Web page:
Hands-On: Asus Padfone Mini, PadFone X
Asus introduced a flurry of new devices at CES today, the most interesting of which are those that combine a smartphone and a tablet. Here are our thoughts about the PadFone Mini and PadFone X.
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Asus' PadFone line of hardware is a curious thing. The idea is to give people a smartphone they can take with them everywhere they go, but offer the the big-screen experience of a tablet, too. Both the PadFone Mini and PadFone X use this premise to deliver what Asus says is a fully-rounded mobile experience.
The Mini is, as the name implies, a smaller form factor than the PadFone X. Where the X has a 5.5-inch smartphone and a 9-inch tablet, the Mini has a 4-inch smartphone and a 7-inch tablet. By itself, the tablet is nothing more than a shell with a screen on one side and a dock on the other. It is worthless without the smartphone. When the smartphone is docked with the tablet, it comes to life.
The Mini is basically a rebadged version of the new ZenFone 4. That means it has a 4-inch screen and a compact, classy design. Asus did a really good job designing a quality smartphone. The PadFone Mini's smartphone portion is easy to hold and use, feels good in the hand, and has an impressive display. I liked the button placement and the overall fit and finish to the device. It is made from plastics that border on excellent. The front, in particular, has a shiny, metallic look that is very appealing.
The Mini slides into the back of the tablet shell. You have to push the phone down firmly to engage the port. Once you do, the tablet screen turns on. The PadFone Mini is meant to be held and used in the portrait orientation, so the phone portion slides into the top of the shell. You can hold it sideways to watch video content, but it is unbalanced when you do. The tablet's screen isn't as impressive as the smartphone's, which has a higher pixel density. That said, it is a larger canvas on which to view content and interact with the device.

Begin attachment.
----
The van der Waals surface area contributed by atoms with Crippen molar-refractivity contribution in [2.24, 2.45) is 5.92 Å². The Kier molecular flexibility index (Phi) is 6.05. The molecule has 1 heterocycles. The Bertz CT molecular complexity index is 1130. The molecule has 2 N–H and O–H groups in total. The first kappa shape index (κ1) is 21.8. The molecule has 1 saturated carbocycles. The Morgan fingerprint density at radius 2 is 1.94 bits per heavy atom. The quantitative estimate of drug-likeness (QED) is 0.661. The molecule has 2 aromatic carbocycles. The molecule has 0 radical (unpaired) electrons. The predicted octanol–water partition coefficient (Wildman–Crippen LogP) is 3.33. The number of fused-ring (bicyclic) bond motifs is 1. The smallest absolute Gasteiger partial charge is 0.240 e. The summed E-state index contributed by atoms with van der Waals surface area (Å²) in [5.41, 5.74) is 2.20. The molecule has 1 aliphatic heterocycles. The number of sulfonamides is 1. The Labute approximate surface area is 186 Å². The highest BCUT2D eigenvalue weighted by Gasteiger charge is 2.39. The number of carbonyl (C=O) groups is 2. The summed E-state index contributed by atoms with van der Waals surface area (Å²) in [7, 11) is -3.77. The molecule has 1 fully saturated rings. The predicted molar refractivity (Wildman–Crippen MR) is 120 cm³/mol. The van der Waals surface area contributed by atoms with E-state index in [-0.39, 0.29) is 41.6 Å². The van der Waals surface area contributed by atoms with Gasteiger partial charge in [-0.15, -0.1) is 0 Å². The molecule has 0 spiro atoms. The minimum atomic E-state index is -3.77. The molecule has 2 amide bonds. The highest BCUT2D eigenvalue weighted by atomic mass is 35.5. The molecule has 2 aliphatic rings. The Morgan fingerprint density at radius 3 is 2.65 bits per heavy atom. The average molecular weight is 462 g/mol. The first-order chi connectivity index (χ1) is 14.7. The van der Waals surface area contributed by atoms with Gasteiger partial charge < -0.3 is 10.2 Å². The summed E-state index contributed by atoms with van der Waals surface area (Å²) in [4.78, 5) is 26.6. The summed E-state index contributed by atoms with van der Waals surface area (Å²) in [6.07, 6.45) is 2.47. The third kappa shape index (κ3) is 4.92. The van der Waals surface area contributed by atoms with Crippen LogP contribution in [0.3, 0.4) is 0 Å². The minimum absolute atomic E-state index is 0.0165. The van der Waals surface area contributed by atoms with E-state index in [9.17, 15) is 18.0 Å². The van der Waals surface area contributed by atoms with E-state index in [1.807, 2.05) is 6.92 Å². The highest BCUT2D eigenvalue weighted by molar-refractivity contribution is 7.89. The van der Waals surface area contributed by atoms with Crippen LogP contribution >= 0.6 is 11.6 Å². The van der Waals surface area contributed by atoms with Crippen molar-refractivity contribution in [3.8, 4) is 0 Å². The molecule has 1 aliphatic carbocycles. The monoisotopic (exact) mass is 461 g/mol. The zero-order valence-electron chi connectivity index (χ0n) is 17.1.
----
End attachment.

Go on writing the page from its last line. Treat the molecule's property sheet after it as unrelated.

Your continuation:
The tablet hardware comes off as somewhat cheap-feeling, which is in direct contract with the phone itself. It is light, but feels hollow. The buttons all work fine and are positioned well enough. I didn't have any issues using the tablet with the phone docked inside, but it is bulky and not really svelte.
In the PadFone Mini's favor, it comes in a half-dozen bright and cheery colors, including red, black, white, and bluish green. They are a nice change from the simple black, gray, or white tablets/smartphones available in the market today. If there's one thing to really like about the PadFone Mini, it is the price: it costs just $249 without a contract.
In addition to the hardware, Asus today announced ZenUI, its new user interface skin for Android devices. The UI takes an interesting, modern approach to design and minimizes a lot of the chrome surrounding apps and services on the various screens throughout. ZenUI is found on both the PadFone Mini and PadFone X. It has a clean look and is rather quick on its feet. I liked the screen transitions, and how fast it was to jump from screen to screen and app to app.
Asus uses a UI element similar to what we saw on the Meizu MX3 for multitasking. Rather than employ a vertical carousel of previously-used apps, Zen UI shows a thin bar along the bottom of the screen that runs horizontally and shows you the last five apps you used. It requires far less finger movement to access and use, which is a benefit for those with small hands.
According to Asus, the ZenUI will be used on all its phones moving forward.
Sadly, the PadFone X was hidden behind glass, so we aren't able to tell you much about how it feels. Suffice it to say, it is much larger and heavier than the PadFone Mini. It uses landscape orientation, rather than portrait, and the phone drops in the top. The phone appeared to be fairly high quality, though, again, we can't really say without putting our hands on it.
The PadFone X is definitely coming to the U.S., and that's perhaps about the best news coming from Asus today. AT&T has agreed to sell the PadFone X later this year, though it didn't say when nor how much the PadFone X will cost. It will, however support LTE-Advanced features, which means VoLTE and HD Voice. AT&T has yet to really launch these services, and it's unsure when they will actually get off the ground.
did they mention what's under the hood?